Anna Lee

Anna Lee

Anna Lee
Born Joan Boniface Winnifrith
(1913-01-02)2 January 1913
Ightham, Kent, England, United Kingdom
Died 14 May 2004(2004-05-14) (aged 91)
Beverly Hills, California, U.S.
Resting place Westwood Village Memorial Park Cemetery
Years active 1932–2002
Spouse(s) Robert Stevenson (m. 1934–44)
George Stafford (m. 1944–64)
Robert Nathan (m. 1970; died 1985)
Children 5

1983—Soapy Awards for Favorite Woman in a Mature Role in General Hospital

1998—Soap Opera Digest Awards for Outstanding Actress in a Supporting Role in General Hospital

Anna Lee, MBE (born Joan Boniface Winnifrith, 2 January 1913 – 14 May 2004) was a British-American actress.


  • Career 1
  • Personal life 2
  • Awards and honours 3
  • Selected filmography 4
  • References 5
  • Sources 6
  • External links 7


Lee trained at the Royal Albert Hall, then debuted with a bit part in His Lordship (1932). When she and her first husband, director Robert Stevenson, moved to Hollywood she became associated with John Ford, appearing in several of his films, notably How Green Was My Valley, Two Rode Together and Fort Apache. She worked for producer Val Lewton in the horror/thriller Bedlam (1946) and had a lead role opposite Brian Donlevy and Walter Brennan in Fritz Lang's Hangmen Also Die! (1943), a wartime thriller about the assassination of Reinhard Heydrich. Lee made frequent appearances on television anthology series in the 1940s and 1950s, including Robert Montgomery Presents, The Ford Theatre Hour, Kraft Television Theatre, Armstrong Circle Theatre and Wagon Train. She made a guest appearance on Perry Mason as Crystal Durham in "The Case of the Unsuitable Uncle" (1962).

She had a small, but memorable, role as Sister Margaretta in The Sound of Music. Sister Margaretta was a supporter of Maria in the abbey and was one of the two nuns who thwarted the Nazis by removing car engine parts, allowing the Von Trapps to escape. Lee appeared in the 1962 classic What Ever Happened to Baby Jane? in a small role as a neighbour, Mrs. Bates, of the sisters played by Joan Crawford and Bette Davis. In 1994, Lee took the leading role in the feature film What Can I Do?, directed by Wheeler Winston Dixon.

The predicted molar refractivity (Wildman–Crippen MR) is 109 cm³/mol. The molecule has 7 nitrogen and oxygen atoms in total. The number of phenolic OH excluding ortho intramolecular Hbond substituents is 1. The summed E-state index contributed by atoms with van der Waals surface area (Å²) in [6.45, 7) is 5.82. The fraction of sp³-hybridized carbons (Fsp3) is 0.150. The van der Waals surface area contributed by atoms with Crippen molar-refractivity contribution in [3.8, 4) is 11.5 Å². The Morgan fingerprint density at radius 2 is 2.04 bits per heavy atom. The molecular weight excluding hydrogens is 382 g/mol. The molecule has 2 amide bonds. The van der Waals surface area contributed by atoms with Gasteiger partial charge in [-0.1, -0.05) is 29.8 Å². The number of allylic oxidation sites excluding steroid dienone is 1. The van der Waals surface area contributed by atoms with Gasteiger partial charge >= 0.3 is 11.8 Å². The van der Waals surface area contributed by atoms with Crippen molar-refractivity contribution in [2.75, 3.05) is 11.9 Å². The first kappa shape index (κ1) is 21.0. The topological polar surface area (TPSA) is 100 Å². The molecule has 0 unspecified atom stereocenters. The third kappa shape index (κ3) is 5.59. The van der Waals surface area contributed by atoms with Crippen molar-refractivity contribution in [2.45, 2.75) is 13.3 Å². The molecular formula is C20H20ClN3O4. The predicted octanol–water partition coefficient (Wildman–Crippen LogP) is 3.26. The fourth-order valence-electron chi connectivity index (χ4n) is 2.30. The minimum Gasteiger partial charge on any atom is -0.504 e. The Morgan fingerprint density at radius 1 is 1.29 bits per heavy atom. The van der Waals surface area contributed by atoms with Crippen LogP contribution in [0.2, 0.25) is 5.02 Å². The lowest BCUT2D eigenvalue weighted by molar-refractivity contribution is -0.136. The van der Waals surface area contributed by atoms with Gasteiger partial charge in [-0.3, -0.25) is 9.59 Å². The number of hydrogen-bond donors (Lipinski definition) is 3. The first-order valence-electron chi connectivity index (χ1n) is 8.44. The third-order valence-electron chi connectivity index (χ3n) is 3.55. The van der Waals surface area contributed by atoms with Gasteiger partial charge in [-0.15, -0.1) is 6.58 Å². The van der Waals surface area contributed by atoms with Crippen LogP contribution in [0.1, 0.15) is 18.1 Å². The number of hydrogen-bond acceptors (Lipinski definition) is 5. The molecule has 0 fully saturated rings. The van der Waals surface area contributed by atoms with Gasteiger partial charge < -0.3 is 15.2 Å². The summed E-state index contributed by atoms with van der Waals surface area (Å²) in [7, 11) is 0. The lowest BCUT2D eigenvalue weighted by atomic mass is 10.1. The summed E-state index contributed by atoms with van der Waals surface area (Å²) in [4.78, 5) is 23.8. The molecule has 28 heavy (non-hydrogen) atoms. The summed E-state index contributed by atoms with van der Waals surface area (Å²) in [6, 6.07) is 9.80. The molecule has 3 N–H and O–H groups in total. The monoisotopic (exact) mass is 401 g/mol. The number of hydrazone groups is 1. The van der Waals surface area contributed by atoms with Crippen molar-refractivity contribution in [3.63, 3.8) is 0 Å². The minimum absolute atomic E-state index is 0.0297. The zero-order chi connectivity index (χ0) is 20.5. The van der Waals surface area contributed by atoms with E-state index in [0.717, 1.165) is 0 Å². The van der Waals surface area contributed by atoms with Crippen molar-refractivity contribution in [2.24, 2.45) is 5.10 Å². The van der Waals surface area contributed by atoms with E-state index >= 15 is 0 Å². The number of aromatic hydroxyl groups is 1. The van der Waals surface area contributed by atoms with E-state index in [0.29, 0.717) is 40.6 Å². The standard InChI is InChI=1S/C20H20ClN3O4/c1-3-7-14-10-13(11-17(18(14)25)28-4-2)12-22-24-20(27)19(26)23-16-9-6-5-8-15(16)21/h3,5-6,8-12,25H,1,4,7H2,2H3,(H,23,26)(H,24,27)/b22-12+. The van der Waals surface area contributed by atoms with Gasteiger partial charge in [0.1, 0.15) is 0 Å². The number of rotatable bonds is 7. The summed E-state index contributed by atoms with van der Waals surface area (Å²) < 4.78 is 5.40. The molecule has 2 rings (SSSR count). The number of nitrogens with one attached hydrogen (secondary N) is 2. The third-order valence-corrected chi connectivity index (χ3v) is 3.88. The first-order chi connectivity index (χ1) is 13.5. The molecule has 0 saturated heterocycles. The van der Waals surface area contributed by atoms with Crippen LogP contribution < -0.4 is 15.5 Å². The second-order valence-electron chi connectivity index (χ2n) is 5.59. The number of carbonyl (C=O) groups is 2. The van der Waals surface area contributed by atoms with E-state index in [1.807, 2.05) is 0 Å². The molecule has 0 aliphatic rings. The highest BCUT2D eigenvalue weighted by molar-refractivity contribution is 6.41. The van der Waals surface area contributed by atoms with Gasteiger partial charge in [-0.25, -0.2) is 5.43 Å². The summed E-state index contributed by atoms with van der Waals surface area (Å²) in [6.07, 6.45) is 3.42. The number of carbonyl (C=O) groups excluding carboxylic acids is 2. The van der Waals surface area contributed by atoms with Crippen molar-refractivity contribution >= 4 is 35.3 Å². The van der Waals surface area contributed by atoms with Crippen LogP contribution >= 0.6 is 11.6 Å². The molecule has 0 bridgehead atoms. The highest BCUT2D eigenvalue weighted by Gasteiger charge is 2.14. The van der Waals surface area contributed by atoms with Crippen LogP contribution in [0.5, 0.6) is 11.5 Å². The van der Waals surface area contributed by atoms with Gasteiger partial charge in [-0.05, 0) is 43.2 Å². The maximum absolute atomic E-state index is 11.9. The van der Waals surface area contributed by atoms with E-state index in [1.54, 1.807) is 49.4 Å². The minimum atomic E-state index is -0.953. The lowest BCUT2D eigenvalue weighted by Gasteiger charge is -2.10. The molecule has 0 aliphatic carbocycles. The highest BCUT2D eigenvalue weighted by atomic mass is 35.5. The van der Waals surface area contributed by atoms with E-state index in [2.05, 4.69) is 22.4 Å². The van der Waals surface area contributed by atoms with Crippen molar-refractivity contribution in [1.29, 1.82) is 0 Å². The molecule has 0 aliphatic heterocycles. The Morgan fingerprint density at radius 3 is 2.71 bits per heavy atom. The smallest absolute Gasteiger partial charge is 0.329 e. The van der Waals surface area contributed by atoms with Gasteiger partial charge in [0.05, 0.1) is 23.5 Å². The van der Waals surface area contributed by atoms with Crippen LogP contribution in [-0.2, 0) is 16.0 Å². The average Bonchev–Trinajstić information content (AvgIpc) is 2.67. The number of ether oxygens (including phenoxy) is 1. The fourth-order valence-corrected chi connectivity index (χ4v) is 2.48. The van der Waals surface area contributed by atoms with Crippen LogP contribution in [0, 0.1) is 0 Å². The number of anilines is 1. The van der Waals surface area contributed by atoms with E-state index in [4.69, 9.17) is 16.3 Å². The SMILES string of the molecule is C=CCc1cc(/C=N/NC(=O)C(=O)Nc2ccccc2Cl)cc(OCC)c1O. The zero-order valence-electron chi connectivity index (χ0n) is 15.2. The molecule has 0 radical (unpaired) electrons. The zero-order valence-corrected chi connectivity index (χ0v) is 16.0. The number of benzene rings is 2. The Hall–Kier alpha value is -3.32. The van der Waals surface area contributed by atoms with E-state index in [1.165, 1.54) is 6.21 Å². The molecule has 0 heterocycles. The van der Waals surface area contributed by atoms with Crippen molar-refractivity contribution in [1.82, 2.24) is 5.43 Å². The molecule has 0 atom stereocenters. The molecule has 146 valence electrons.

In later years, she became known to a new generation as matriarch Lila Quartermaine on General Hospital and Port Charles until being removed from contract and dropped to recurring status in 2003 by Jill Farren-Phelps, which was widely protested in the soap world and among General Hospital actors.[1] According to fellow GH actress Leslie Charleson, Lee was promised a job for life by former GH executive producer Wendy Riche. Leslie Charleson said in 2007, "The woman was in her 90s. And then when the new powers-that-be took over they fired her, and it broke her heart. It was not necessary."[1]

Personal life

Anna Lee was born in Ightham, Kent, England, the daughter of a clergyman who encouraged her desire to act. Her brother Sir John Winnifrith, was a senior British civil servant who became permanent secretary at the Ministry of Agriculture. She was the goddaughter of Sir Arthur Conan Doyle and lifelong friend of his daughter, Dame Jean Conan Doyle.

Lee married her first husband, the director USO tour during the Second World War. They married on 8 June 1944, and had three sons, John, Stephen and Tim Stafford.[2] Tim Stafford is an actor under the stage name of Jeffrey Byron. Lee and Stafford divorced in 1964. Her final marriage, to novelist Robert Nathan (The Bishop's Wife, Portrait of Jennie), on 5 April 1970, ended at his death in 1985. Lee became a naturalized US citizen under the name Joanna Boniface Stafford (#123624) on April 6, 1945; certificate issued June 8, 1945 (#6183889, Los Angeles, California).

In the 1930s, Lee occupied a house at 49 Bankside in London; she was later interviewed by writer Gillian Tindall for a book written about the address, The House by the Thames, released in 2006. Since first built in 1710, the house had served as a home for coal merchants, an office, a boarding house, a hangout for derelicts and finally once again a private residence in the 1900s. The house is listed in tour guides as a famous residence and has been variously claimed as possibly being home to Christopher Wren during the construction of St. Paul's Cathedral, and previously claimed residents included Catherine of Aragon and William Shakespeare.[3]

Lee was a staunch Conservative who said her views coincided with those of Sir Winston Churchill.[4][5][6]

Awards and honours

On 21 May 2004, she was posthumously awarded a Daytime Emmy Lifetime Achievement Award; she was scheduled to receive the award for months, but died before she could receive it. Lee's son attended to accept the award on her behalf. On 16 July 2004, General Hospital aired a tribute to Lee by holding a memorial service for Lila Quartermaine.

Selected filmography


  1. ^ a b Soap Opera Weekly, 13 February 2007, p. 2
  2. ^ Star Diary, 10 October 1954.
  3. ^ "The city's other shore".  
  4. ^ Obituary,; accessed 22 September 2015.
  5. ^ Obituary,; accessed 22 September 2015.
  6. ^ Interview,; accessed 22 September 2015.


  • Lee, Anna; Roisman Cooper, Barbara (2007). Anna Lee: Memoir of a Career on General Hospital and in Film.  

External links